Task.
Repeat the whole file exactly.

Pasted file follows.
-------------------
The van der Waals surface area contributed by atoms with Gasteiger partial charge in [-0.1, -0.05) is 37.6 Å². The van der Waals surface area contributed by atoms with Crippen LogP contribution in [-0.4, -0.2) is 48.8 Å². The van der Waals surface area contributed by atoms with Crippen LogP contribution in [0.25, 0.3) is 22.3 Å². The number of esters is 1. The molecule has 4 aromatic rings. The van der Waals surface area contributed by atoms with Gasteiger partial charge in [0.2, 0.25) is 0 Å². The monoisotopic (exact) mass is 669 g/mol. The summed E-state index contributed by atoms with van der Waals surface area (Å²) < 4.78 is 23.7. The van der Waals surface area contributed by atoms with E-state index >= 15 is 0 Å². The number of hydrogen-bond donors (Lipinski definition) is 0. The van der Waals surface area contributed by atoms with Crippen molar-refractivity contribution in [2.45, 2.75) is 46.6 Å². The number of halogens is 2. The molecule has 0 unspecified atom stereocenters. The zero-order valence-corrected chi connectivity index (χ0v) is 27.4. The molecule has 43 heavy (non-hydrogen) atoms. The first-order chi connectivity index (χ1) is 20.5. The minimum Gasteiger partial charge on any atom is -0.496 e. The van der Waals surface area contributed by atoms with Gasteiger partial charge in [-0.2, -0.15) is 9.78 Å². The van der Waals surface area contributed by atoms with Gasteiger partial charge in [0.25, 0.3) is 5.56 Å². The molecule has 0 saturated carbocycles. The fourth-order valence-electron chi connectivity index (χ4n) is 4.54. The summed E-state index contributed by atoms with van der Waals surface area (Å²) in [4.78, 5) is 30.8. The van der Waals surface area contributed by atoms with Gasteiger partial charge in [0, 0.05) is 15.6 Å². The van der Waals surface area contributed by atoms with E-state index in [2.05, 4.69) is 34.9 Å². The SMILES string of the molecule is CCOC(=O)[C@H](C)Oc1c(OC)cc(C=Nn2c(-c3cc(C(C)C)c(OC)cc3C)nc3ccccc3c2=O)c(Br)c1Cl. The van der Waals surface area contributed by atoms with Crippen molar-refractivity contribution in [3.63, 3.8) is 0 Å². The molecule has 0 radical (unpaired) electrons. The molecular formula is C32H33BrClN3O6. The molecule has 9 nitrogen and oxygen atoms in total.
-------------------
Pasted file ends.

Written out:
The van der Waals surface area contributed by atoms with Gasteiger partial charge in [-0.1, -0.05) is 37.6 Å². The van der Waals surface area contributed by atoms with Crippen LogP contribution in [-0.4, -0.2) is 48.8 Å². The van der Waals surface area contributed by atoms with Crippen LogP contribution in [0.25, 0.3) is 22.3 Å². The number of esters is 1. The molecule has 4 aromatic rings. The van der Waals surface area contributed by atoms with Gasteiger partial charge in [0.2, 0.25) is 0 Å². The monoisotopic (exact) mass is 669 g/mol. The summed E-state index contributed by atoms with van der Waals surface area (Å²) < 4.78 is 23.7. The van der Waals surface area contributed by atoms with E-state index >= 15 is 0 Å². The number of hydrogen-bond donors (Lipinski definition) is 0. The van der Waals surface area contributed by atoms with Crippen molar-refractivity contribution in [2.45, 2.75) is 46.6 Å². The number of halogens is 2. The molecule has 0 unspecified atom stereocenters. The zero-order valence-corrected chi connectivity index (χ0v) is 27.4. The molecule has 43 heavy (non-hydrogen) atoms. The first-order chi connectivity index (χ1) is 20.5. The minimum Gasteiger partial charge on any atom is -0.496 e. The van der Waals surface area contributed by atoms with Gasteiger partial charge in [-0.2, -0.15) is 9.78 Å². The van der Waals surface area contributed by atoms with Gasteiger partial charge in [0.25, 0.3) is 5.56 Å². The molecule has 0 saturated carbocycles. The fourth-order valence-electron chi connectivity index (χ4n) is 4.54. The summed E-state index contributed by atoms with van der Waals surface area (Å²) in [4.78, 5) is 30.8. The van der Waals surface area contributed by atoms with Gasteiger partial charge in [0, 0.05) is 15.6 Å². The van der Waals surface area contributed by atoms with E-state index in [2.05, 4.69) is 34.9 Å². The SMILES string of the molecule is CCOC(=O)[C@H](C)Oc1c(OC)cc(C=Nn2c(-c3cc(C(C)C)c(OC)cc3C)nc3ccccc3c2=O)c(Br)c1Cl. The van der Waals surface area contributed by atoms with Crippen molar-refractivity contribution in [3.63, 3.8) is 0 Å². The molecule has 0 radical (unpaired) electrons. The molecular formula is C32H33BrClN3O6. The molecule has 9 nitrogen and oxygen atoms in total.